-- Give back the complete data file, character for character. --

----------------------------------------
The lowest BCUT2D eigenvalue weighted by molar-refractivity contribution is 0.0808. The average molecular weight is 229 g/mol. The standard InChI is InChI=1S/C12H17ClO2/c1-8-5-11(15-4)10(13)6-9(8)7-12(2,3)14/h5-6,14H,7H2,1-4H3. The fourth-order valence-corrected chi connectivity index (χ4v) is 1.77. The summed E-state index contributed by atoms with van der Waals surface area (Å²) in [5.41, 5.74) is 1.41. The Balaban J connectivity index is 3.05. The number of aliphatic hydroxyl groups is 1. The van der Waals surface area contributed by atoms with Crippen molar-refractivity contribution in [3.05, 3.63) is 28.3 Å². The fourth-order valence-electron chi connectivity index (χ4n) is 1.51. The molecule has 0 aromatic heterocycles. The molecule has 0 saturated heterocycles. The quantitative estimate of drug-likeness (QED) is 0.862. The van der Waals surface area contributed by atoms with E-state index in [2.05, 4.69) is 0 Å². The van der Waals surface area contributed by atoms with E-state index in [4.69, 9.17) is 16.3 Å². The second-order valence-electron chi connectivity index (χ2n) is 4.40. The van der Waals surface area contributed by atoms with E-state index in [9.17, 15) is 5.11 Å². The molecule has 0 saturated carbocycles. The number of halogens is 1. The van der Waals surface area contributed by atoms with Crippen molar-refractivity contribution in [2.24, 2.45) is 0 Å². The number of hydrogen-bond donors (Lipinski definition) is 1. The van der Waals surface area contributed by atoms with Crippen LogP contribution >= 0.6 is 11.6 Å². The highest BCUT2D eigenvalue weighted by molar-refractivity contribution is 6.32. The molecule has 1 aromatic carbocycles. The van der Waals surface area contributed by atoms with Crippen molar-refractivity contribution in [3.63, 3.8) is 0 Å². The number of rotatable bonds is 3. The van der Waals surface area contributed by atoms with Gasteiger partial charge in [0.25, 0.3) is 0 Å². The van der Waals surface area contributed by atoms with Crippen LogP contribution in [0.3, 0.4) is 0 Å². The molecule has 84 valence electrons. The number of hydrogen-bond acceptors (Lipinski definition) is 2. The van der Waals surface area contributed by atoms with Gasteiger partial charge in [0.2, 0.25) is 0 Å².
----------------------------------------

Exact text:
The lowest BCUT2D eigenvalue weighted by molar-refractivity contribution is 0.0808. The average molecular weight is 229 g/mol. The standard InChI is InChI=1S/C12H17ClO2/c1-8-5-11(15-4)10(13)6-9(8)7-12(2,3)14/h5-6,14H,7H2,1-4H3. The fourth-order valence-corrected chi connectivity index (χ4v) is 1.77. The summed E-state index contributed by atoms with van der Waals surface area (Å²) in [5.41, 5.74) is 1.41. The Balaban J connectivity index is 3.05. The number of aliphatic hydroxyl groups is 1. The van der Waals surface area contributed by atoms with Crippen molar-refractivity contribution in [3.05, 3.63) is 28.3 Å². The fourth-order valence-electron chi connectivity index (χ4n) is 1.51. The molecule has 0 aromatic heterocycles. The molecule has 0 saturated heterocycles. The quantitative estimate of drug-likeness (QED) is 0.862. The van der Waals surface area contributed by atoms with E-state index in [2.05, 4.69) is 0 Å². The van der Waals surface area contributed by atoms with E-state index in [4.69, 9.17) is 16.3 Å². The second-order valence-electron chi connectivity index (χ2n) is 4.40. The van der Waals surface area contributed by atoms with E-state index in [9.17, 15) is 5.11 Å². The molecule has 0 saturated carbocycles. The number of halogens is 1. The van der Waals surface area contributed by atoms with Crippen molar-refractivity contribution in [2.24, 2.45) is 0 Å². The number of hydrogen-bond donors (Lipinski definition) is 1. The van der Waals surface area contributed by atoms with Crippen LogP contribution >= 0.6 is 11.6 Å². The highest BCUT2D eigenvalue weighted by molar-refractivity contribution is 6.32. The molecule has 1 aromatic carbocycles. The van der Waals surface area contributed by atoms with Crippen molar-refractivity contribution in [3.63, 3.8) is 0 Å². The number of rotatable bonds is 3. The van der Waals surface area contributed by atoms with Gasteiger partial charge in [0.25, 0.3) is 0 Å². The van der Waals surface area contributed by atoms with Crippen LogP contribution in [0.3, 0.4) is 0 Å². The molecule has 84 valence electrons. The number of hydrogen-bond acceptors (Lipinski definition) is 2. The van der Waals surface area contributed by atoms with Gasteiger partial charge in [0.2, 0.25) is 0 Å².